Oct 20, 2014 National Geographic Explorer in South American East Coast

Palouse River & Lower Monumental Dam

Our wakeup announcement came this morning to clear skies, already lightening with the sun’s imminent arrival. Our earliest light yet, due in part to being further east, and in part because there were no clouds or fog to veil the sun’s rays. The temperature, however, was a chilly 51° F. National Geographic Sea Bird had crossed over into the Snake River while we slept, and the morning was devoted to traveling east towards the Palouse River where we planned to anchor for the afternoon. The terrain along the riverbanks and inland now had completely transformed to desert scrub and amber-colored grasses. (And yes, Geologist Grace, more basalt!) In the first part of the morning, our historian led a talk and lively discussion on “Rivers, Dams, and Fish: Conflicts in the Pacific Northwest.” In the latter part of the morning we arrived at the Lower Monumental Dam. The crew climbed up to the lido deck and lowered a few expedition landing craft into the water, and a number of people went through the locks for this water-eye vantage point.  During lunch we arrived at our anchorage on the Palouse for our afternoon activities. Read More>

Oct 20, 2014 National Geographic Sea Bird in Pacific Northwest

Bartolome and Rabida Islands

Our pre-breakfast outing this morning was fantastic. We hiked to the summit of Bartolome Island, a tiny little island full of geological wonders. Named after Bartholomew Sullivan, the 2nd Lieutenant on board the Beagle, Bartolome is the perfect site to explain the geological origin of the islands and the arrival of colonization and of species over thousands or even millions of years. Lichens and pioneer plants such as lava cactus and the endemic “tiquilia nesiotica” are the organisms that cause the bio-erosion of the lava, converting it into soil where other less-adapted species will be able to survive.  The view from the top is breathtaking, full of spatter cones, lava tubes, and “hornitos,” all of which are common features on the volcanic landscape that seem taken from a movie of the moon. Read More>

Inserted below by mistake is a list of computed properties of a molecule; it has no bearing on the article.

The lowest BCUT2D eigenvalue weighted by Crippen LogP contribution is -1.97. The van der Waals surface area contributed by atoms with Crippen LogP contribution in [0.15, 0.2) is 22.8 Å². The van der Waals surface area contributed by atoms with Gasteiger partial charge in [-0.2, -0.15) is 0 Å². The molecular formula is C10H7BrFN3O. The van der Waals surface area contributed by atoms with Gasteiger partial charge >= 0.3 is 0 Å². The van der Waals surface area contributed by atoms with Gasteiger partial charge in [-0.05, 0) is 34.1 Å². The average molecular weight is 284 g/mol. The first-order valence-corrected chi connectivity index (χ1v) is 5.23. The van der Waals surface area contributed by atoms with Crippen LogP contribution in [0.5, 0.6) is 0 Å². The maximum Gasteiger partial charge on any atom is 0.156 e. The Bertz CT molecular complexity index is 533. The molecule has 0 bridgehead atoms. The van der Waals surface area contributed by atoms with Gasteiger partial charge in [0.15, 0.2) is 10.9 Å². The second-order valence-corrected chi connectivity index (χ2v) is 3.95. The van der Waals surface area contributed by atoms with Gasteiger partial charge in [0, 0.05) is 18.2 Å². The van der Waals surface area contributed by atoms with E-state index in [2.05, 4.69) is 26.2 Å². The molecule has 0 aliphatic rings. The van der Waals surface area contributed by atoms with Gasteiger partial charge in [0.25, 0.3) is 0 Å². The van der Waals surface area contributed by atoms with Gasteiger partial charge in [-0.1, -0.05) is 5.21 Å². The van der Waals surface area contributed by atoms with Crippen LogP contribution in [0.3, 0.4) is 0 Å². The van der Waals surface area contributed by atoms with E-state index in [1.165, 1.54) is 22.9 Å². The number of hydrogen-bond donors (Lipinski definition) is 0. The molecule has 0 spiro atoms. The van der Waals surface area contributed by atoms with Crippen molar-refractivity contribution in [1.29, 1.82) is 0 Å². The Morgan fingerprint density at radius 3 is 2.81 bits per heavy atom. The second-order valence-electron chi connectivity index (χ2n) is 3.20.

Oct 20, 2014 National Geographic Islander in Galápagos

Fernandina & Isabela Islands

This area is a strange and wonderful place here in Galapagos as we explore the western part of the archipelago. The surrounding ocean brightens as we search for cetaceans in the early morning along the Bolivar Channel, which separates Fernandina and Isabela islands. Splashes are spotted in the distance and as we approach we encounter short-finned pilot whales with their distinctive falcate dorsal fins. Among the pod there are five small dorsal fins which indicate calves among the group. We are able to have a close look at these large members of the Delphinidae family (large oceanic dolphins) as they are quite slow in the water when not diving; however, they are known to make extremely long dives of over 1000 feet searching for squid as a food source. Then, no longer than 10 minutes after finding the first group we come upon another; however, this large group is mixed with bottlenose dolphins that come to the bow of the ship to “ride” the bow wave. This was a great start to the day, and then we arrived at Fernandina Island. Read More>

Oct 20, 2014 National Geographic Endeavour in Galápagos

The Dalles & Maryhill

Today we continued our adventure of exploration along the Columbia River. Our first stop was at Rowena Crest where we had sweeping views of the river and basalt cliffs. Then we drove to the Columbia Gorge Discovery Center and Wasco County Museum. The exhibits on the geology and cultural history of the gorge were varied and visually stimulating. Of great interest were the displays of two live raptors, representatives of the birds of prey inhabiting the gorge, and the exhibit of the items of cargo carried by Lewis and Clark’s Corps of Discovery. Some guests returned to the National Geographic Sea Bird by a 5.5-mile bike path, while others walked back via a shorter route. Others took a nature or photo walk around the natural area behind the Discovery Center. Yet other guests returned via motor coach to Lewis and Clark’s Rock Fort campsite, where the explorers spent time going downriver in 1805 and upriver in 1806. After lunch on board, we traveled by motor coach across the Columbia River to the Washington side for a visit to the Maryhill Art Museum. Read More>

Oct 19, 2014 National Geographic Sea Bird in Pacific Northwest

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Please note: All Daily Expedition Reports (DER's) are posted Monday-Friday, during normal business hours.

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Daily Expedition Report Information

Please note: All Daily Expedition Reports (DER's) are posted Monday-Friday, during normal business hours.